The Higher Ed Workplace Blog

Strategies to Become More Resilient in Work and Life

The time and energy it takes to lead and move multiple projects forward at our institutions and get things done on our personal checklists takes a toll on higher ed HR pros, and at times can leave us in a low place. When we reach this point, we need helpful nudges to get us back on track. This ability to rally — or be resilient — is a skill that we can all learn.

Maureen De Armond, associate vice president of human resources at Oregon Institute of Technology, shared in a recent CUPA-HR webinar several steps HR pros can take to become more resilient and better withstand and grow from hardship.

Step 1: Identify your core values.

Ask yourself, “Why it is worth it to me to persevere and get through this challenging time?” Your answer may be that you want to be a role model for your family, you want your team to feel supported or you have goals that you’ve not yet reached. Dig deep when writing out these statements. Next, determine which personal and professional values are embedded in the whys. Those values are an energy source you can tap when you need a nudge to move forward.

Step 2: Create and identify “value reminders.”

These are visual reminders that help keep your core values front and center. These might be photographs, a vision board or powerful quotes you post on your walls. On even the most hectic day, these reminders can be a way to center and move forward with purpose.

Step 3: Reflect on how you overcame past challenges and apply the 4 S’s. 

What has worked before that might work in your current situation? The 4 S’s are a good place to start:

  • Identify supportive people who keep you upright whether that’s through phone calls, group texts or therapy.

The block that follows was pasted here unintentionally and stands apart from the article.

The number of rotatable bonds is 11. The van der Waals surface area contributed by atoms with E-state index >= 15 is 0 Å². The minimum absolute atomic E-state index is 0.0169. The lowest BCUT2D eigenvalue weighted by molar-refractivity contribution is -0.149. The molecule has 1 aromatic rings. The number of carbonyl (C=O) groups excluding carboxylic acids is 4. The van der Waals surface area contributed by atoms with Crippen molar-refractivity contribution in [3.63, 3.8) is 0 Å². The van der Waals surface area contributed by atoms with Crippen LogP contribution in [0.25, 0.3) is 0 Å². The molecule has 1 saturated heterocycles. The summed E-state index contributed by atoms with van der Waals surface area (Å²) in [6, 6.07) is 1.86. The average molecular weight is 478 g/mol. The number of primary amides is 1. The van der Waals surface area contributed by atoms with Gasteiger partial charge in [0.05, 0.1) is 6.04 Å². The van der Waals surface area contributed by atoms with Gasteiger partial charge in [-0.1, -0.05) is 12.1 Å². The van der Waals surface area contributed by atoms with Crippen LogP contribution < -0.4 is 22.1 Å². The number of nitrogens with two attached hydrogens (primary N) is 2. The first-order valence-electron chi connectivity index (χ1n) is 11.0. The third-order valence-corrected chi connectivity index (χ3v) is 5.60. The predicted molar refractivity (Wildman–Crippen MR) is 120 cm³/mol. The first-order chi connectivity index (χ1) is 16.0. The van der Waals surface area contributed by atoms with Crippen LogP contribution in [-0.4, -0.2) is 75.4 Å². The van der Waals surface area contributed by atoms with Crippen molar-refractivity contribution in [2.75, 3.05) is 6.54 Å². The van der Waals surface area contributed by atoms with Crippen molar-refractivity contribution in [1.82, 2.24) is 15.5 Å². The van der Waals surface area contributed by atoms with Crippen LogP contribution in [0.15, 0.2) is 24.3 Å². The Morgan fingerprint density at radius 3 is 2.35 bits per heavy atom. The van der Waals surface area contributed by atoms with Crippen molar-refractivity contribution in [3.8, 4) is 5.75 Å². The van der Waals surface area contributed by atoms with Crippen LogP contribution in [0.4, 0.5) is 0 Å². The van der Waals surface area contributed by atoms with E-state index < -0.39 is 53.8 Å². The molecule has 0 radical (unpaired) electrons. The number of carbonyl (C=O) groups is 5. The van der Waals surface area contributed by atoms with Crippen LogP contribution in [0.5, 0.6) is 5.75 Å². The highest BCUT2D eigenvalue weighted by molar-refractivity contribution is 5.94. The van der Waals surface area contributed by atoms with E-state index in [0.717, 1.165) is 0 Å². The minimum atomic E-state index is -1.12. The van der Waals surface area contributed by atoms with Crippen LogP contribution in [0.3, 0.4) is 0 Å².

• Develop coping strategies that keep you moving such as yoga, meditation, breathing techniques or even journaling.
  • Collect or identify sources of sagacity that bring you comfort and hope. What wisdom and insights can you pull from song lyrics, books, poetry, quotes or sayings that you can hold on to during difficult times?
  • Develop solution-seeking behaviors, like asking for feedback, seeking a mentor, reading articles or watching a Ted Talk.

A big part of being resilient is drawing upon your Rolodex of inspiration when you’re in a low place. Says De Armond, “A quote isn’t going to solve a problem, but again when we’re thinking about resilience, it’s not always about solving a problem — it’s getting that little nudge or that little push to get over the hump or the hardship or the negative head space to push on.”

To learn about other exercises and resources to help build resilience — for yourself and others at your institution —  watch the on-demand CUPA-HR webinar.

More from Maureen De Armond:

It’s a Marathon, Not a Sprint — One HR Professional’s Reflections on COVID-19 Burnout, Financial Anxiety, and the Need For a Really Long Nap (Higher Ed HR Magazine)

Mental Health in the Time of COVID-19: Episode 1: Highs, Lows and In-Betweens (CUPA-HR Podcast)